Monday, December 29, 2014


Not only does Dusk And Summer, by Joseph A. Pinto, weave a tale of a special bond between a father and his son, but it reminds one of the old days, those when parents were not discarded when they became old and sick. It is all too easy to take the easy way out. Not for Joseph. We are all flawed, but all of us should do what we can, even when we feel it is too late. It is never too late.

A portion of the proceeds from this great book will go to the Lustgarten Foundation for Pancreatic Cancer Research. I have copies of this book in my book store and have given away some to cancer patients at my local VA.

This is a poignant book which should be read by everyone.

Blaze McRob

Book Description

March 29, 2014
Does Heaven await beneath the waves? One man needs to know.

When his dying father whispers a cryptic message to him, he has no choice but to summon his courage and begin the quest of a lifetime. It’s a race against time to realize his father’s wish and fulfill his own destiny; it’s a discovery of the unbreakable bond between father and son. It’s a journey of the heart that unfolds where only the Chosen exist – in the moments between Dusk and Summer.

"A poignant, metaphoric conversation between son and father. A story that will warm your heart."
--Yvonne S. Thornton, M.D., bestselling author of The Ditchdigger's Daughters

The author will be donating a portion of the proceeds from this book to the Lustgarten Foundation for Pancreatic Cancer Research.
5.0 out of 5 stars Touching and memorable November 15, 2014
Format:Kindle Edition
“I lost my father between dusk and summer. Perhaps he left me long before I care to admit, long before he refused his last meals, long before his spent eyes flickered like candles behind cracked panes of some forlorn, abandoned house. Before his neglected muscles jellied into the folds of his stark white hospital sheet, and the rise of his chest grew shallower and weak. Maybe it was plain selfishness on my behalf; sitting at his bedside all those times, soothing his ears with encouragement as I squeezed his hand, desperate to impart the very courage and determination he had infused into me over my years. Even as he relied on me to raise a flimsy plastic cup of ice water to his parched lips. Had I become too scared to realize or just too blinded to ask: whose fight did this now become?”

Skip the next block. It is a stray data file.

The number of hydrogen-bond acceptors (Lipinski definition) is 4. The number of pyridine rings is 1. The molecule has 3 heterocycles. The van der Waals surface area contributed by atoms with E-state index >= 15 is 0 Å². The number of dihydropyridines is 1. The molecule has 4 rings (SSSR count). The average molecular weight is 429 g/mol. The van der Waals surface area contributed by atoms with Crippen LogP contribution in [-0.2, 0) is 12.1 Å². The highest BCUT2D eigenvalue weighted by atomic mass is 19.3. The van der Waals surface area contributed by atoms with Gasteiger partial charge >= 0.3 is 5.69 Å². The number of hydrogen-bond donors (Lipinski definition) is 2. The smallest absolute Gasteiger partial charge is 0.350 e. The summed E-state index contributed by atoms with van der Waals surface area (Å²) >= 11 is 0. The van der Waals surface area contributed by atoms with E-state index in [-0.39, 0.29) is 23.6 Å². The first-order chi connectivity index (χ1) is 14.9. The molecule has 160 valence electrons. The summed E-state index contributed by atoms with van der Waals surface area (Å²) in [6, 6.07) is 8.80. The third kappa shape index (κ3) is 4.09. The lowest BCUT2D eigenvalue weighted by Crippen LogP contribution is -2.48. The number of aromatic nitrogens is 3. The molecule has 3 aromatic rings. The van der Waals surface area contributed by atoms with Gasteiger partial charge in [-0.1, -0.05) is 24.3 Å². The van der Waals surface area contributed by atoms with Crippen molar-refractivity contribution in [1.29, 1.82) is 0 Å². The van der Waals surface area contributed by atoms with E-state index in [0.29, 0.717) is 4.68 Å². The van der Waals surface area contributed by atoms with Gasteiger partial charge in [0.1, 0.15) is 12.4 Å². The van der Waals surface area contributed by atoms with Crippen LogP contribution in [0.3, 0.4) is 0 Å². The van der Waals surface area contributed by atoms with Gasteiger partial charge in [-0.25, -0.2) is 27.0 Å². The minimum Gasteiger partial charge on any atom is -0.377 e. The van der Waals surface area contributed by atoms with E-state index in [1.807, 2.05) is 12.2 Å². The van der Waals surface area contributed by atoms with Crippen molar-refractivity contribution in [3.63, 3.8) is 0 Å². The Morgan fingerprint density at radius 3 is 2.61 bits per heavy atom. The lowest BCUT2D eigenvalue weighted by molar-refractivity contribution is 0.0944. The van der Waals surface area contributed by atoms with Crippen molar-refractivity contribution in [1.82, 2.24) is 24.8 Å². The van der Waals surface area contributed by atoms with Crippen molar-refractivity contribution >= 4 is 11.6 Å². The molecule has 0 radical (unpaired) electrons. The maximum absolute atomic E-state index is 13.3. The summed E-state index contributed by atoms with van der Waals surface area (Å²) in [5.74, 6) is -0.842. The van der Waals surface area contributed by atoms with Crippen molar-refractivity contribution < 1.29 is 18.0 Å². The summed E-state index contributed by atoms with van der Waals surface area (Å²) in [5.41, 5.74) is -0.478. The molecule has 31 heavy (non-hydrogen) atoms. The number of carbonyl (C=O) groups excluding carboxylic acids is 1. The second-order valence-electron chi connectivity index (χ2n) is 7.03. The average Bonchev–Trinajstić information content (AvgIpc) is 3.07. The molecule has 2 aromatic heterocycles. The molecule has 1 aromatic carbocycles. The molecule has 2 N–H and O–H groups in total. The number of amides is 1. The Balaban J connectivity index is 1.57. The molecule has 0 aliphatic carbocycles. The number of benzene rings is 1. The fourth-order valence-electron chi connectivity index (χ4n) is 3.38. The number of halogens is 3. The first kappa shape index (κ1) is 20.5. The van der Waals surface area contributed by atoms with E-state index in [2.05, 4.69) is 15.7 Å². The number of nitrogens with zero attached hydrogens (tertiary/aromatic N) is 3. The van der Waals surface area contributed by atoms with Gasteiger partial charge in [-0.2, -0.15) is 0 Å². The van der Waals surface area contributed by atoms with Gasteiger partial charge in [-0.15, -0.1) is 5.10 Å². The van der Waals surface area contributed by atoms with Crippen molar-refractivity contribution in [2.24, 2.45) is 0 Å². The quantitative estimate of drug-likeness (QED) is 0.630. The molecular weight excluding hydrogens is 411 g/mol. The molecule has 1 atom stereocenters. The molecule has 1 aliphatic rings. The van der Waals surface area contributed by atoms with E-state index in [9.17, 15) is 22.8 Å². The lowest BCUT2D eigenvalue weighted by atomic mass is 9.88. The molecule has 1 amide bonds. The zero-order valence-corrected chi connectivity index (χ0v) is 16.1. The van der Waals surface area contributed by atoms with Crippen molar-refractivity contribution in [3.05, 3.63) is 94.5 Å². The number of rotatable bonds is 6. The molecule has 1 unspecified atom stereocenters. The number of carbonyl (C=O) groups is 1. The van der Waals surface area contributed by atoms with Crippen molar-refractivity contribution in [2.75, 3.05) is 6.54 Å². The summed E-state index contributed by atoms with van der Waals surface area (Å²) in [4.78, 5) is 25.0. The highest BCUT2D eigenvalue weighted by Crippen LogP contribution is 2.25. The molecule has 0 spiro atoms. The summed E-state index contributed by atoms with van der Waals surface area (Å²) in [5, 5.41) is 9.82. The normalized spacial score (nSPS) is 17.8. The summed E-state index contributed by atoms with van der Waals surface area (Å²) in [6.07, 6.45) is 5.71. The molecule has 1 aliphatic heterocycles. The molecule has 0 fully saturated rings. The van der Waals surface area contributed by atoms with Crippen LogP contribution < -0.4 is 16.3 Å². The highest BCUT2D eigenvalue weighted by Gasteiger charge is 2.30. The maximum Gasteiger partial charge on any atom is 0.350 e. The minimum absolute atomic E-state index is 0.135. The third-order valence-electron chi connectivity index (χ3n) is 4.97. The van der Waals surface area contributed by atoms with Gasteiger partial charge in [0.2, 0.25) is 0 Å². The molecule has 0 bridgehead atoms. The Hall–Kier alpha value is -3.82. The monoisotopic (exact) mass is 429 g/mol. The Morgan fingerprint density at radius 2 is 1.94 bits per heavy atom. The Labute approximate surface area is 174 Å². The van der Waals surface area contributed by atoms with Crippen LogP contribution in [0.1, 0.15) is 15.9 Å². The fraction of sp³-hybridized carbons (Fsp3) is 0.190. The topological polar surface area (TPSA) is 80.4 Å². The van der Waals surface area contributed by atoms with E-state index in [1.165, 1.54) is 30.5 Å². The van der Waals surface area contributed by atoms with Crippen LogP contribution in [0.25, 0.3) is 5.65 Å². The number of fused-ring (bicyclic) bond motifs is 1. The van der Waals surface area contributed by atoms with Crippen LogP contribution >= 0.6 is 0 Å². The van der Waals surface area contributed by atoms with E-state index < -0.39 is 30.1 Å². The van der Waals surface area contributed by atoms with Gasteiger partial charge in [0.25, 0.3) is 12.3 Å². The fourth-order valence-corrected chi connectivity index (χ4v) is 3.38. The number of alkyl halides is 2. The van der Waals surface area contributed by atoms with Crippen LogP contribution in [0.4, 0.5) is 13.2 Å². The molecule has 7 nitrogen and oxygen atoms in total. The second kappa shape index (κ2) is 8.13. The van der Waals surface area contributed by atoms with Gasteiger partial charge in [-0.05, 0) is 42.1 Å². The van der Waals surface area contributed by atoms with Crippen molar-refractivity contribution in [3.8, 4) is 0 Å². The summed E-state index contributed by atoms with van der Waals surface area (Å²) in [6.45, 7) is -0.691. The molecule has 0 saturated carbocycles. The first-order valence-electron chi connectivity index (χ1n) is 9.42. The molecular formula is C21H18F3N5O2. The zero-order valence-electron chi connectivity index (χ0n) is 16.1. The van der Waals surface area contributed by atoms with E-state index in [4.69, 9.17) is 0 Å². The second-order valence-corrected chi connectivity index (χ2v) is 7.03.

Great writing always comes from somewhere genuine inside the author. Influences are numerous, of course; a novel could be born out of something beautiful, something sorrowful or even something ugly, but the best writing is always a reflection of one’s truest self. For novelists, the keyboard is the translator of the soul’s voice. As George Orwell once famously said, “good prose is like a windowpane.”

From the very first page of Joseph Pinto’s Dusk and Summer, quoted above, the reader knows that he or she is in for something heartfelt—and breathtakingly real.

Even if I hadn’t read that Pinto’s novella was inspired by his real life, it would have been obvious from the outset. I understand it completely, having gone through similarly heartwrenching experiences; I understand the place where this story is coming from, and why it needed to be told. The emotions stirred up are passionately real, and Dusk and Summer is sure to create a stirringly empathic response in anyone who has ever lost a parent. The mix of emotions is not saccharine, but amazingly genuine. The sadness, the anger, the guilt, the unrelenting feeling that now, out of nowhere, the person who gave so much to you needs your help—and there’s no way you can ever fully repay them.

In the novella, the protagonist goes off on a strange journey at his father’s request. He ventures out to the beach, where he rediscovers his father’s past—uncovering a fascinating and mythological being that his father kept secret for all of his years. This magical presence integrates perfectly into the story, fleshing out its meaning and representing all of the magic that good parents give to their children, the magic that many hope to someday transfer to their own children.

And as the protagonist must go off and discover his past, so must all children. When the time comes, when parents cease to be icons and are revealed for the real, flawed people they truly are—this is when true understanding can finally occur. Dusk and Summer is a deeply authentic novel, with a beautiful message that won’t be soon forgotten.

Joseph A. Pinto

Joseph A. Pinto
Author of the horror novel Flowers for Evelene and the poignant novella Dusk and Summer, as well as numerous short stories. Cofounder of the Pen of the Damned ( Member of the Horror Writers Association(HWA). Rumored lycanthrope and New Orleans Saints fan. New Jersey dweller. Share his unique spin at

Twitter: @JosephAPinto

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